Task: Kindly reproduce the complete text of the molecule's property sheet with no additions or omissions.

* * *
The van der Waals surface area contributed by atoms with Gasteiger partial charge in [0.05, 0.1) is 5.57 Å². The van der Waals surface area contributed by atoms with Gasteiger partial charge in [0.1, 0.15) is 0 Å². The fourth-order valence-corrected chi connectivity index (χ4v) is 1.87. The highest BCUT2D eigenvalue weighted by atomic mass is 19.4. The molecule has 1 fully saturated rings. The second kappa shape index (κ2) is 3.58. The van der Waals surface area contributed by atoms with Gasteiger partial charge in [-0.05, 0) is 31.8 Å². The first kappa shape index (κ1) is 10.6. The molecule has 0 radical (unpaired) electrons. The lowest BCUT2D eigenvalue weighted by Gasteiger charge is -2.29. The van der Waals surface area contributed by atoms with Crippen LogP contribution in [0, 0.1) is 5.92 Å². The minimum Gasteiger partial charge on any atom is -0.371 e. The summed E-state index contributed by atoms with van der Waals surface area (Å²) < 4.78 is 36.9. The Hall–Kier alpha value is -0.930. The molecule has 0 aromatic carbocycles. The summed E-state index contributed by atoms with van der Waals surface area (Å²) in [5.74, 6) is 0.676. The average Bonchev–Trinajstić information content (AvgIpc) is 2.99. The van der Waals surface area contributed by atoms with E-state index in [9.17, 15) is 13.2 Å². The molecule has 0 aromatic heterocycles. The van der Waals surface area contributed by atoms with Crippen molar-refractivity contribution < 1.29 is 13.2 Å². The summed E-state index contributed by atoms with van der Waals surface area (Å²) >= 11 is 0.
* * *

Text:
The van der Waals surface area contributed by atoms with Gasteiger partial charge in [0.05, 0.1) is 5.57 Å². The van der Waals surface area contributed by atoms with Gasteiger partial charge in [0.1, 0.15) is 0 Å². The fourth-order valence-corrected chi connectivity index (χ4v) is 1.87. The highest BCUT2D eigenvalue weighted by atomic mass is 19.4. The molecule has 1 fully saturated rings. The second kappa shape index (κ2) is 3.58. The van der Waals surface area contributed by atoms with Gasteiger partial charge in [-0.05, 0) is 31.8 Å². The first kappa shape index (κ1) is 10.6. The molecule has 0 radical (unpaired) electrons. The lowest BCUT2D eigenvalue weighted by Gasteiger charge is -2.29. The van der Waals surface area contributed by atoms with Crippen LogP contribution in [0, 0.1) is 5.92 Å². The minimum Gasteiger partial charge on any atom is -0.371 e. The summed E-state index contributed by atoms with van der Waals surface area (Å²) < 4.78 is 36.9. The Hall–Kier alpha value is -0.930. The molecule has 0 aromatic carbocycles. The summed E-state index contributed by atoms with van der Waals surface area (Å²) in [5.74, 6) is 0.676. The average Bonchev–Trinajstić information content (AvgIpc) is 2.99. The van der Waals surface area contributed by atoms with E-state index in [9.17, 15) is 13.2 Å². The molecule has 0 aromatic heterocycles. The van der Waals surface area contributed by atoms with Crippen molar-refractivity contribution < 1.29 is 13.2 Å². The summed E-state index contributed by atoms with van der Waals surface area (Å²) >= 11 is 0.